When interest rates fall, the first thing on your mind might be refinancing your mortgage. For good reason too – since refinancing can save you tens of thousands of dollars over the life of your loan.
Refinancing is when you use a new loan, typically with a different interest rate and term, to pay off your old mortgage. This means you transition from paying the money back on one mortgage to another. Refinancing can shorten the length of your mortgage, lower your interest rate, or decrease your monthly payments.
The process can seem confusing, and it can be hard to know if refinancing is a good idea for you. We’ve compiled a guide with eight tips to help walk you through the process of how to refinance your mortgage loan.
Refinancing your mortgage can help you in a few ways. However, your goal for refinancing can dictate the mortgages that you apply for.
Most people have one of the following goals:
Decreasing monthly payments might not save you money over the life of the mortgage. In fact, it can extend your loan term, meaning you’ll potentially pay more in interest. What it does do, however, is help free up money in your budget that you might need each month.
If you find yourself unable to make your payments each month, or your financial situation has changed, this can be a good option to help re-organize your finances.
Lowering your interest rate has the desirable effect of decreasing the amount of money you pay over the life of the loan, thus costing you less.
Shortening your loan term also saves you money by decreasing the length of time you accrue interest. This is true even if you have the same interest rate. If your interest rate is the same, it might increase your monthly payments, though.
The best time to refinance your mortgage is when interest rates are low. Many financial institutions and lenders offer a service where you can receive notifications about falling interest rates. This is typically tied to fluctuations in the overall economy.
Knowing how much you owe on your mortgage and how much you’ve paid is important when you start shopping.
Also, check your current APR, and see if you have any prepayment penalties associated with refinancing.
Your credit score affects the mortgages you can qualify for. Particularly when interest rates are extremely good, loans can be competitive. Those with poor credit can be excluded from offers, as they are reserved for borrowers with the best credit.
If your credit score has fallen significantly since you took out your first mortgage, this can hurt your chances of refinancing at a better rate. If, however, your credit score has improved since you last shopped for mortgages, you could see significantly better rates.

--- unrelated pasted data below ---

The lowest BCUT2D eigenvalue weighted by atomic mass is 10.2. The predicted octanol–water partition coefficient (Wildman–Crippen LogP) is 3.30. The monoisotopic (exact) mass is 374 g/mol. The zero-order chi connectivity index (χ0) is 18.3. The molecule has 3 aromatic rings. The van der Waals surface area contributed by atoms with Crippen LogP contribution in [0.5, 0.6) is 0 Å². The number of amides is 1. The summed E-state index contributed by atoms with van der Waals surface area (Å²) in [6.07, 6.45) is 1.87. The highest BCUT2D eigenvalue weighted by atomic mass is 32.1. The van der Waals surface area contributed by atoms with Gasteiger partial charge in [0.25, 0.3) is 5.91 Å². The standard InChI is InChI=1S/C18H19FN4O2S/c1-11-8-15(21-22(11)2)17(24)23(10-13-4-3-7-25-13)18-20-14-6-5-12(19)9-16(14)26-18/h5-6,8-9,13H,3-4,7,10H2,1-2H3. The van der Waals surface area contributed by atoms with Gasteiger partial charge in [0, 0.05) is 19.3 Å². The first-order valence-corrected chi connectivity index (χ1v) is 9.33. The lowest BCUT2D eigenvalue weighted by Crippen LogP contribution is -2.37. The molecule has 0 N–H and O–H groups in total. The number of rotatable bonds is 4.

With almost any large purchase in life, shopping around can help you get a good deal. Knowing what refinancing loans are available, what their average APR is, and the relative closing costs allow you to evaluate your options.
Keep a spreadsheet as you shop to help you keep track of the options you find.
Keep in mind, refinancing comes at a price. Usually, you can expect to spend anywhere from 2% to 5% of your principal to refinance your loan. Over the life of the refinanced mortgage, though, you can more than recoup those costs.
Use a refinancing calculator to determine how much money you’ll save by refinancing. Make sure you will earn back your closing costs to make refinancing worth it.
Most of the time, lenders will ask you for the following documents:
Proof of income: Usually in the form of pay stubs and tax documents.
Proof of assets: Documentation of your savings, stocks and bonds, real estate, and any other accounts.
Proof of debts and credit information: You’ll probably need to submit some information to verify your outstanding debt and your credit history.
Social security card/ ID: You’ll need to verify your identity.
Proof of insurance: You’ll need homeowners’ insurance and title insurance to refinance.
Appraisal/Inspection: Some lenders require you to have an appraisal done as well as a recent inspection.
You can get pre-approved for several refinancing mortgages enabling you to weigh the costs and benefits of what you can obtain. It’s a good idea to apply to 3-5 lenders so you have options to compare.
Once you’ve chosen a loan, you will begin the closing process. This is when you pay all the fees associated with refinancing. The title of your house will be transferred to the new lender and you’ll start payments on your new mortgage.
As you embark on the process of refinancing, we have more advice to help you on your journey.
Check out our resources on shopping for a loan, our competitive rates for refinancing, and calculators to help you figure out how much money you’ll save.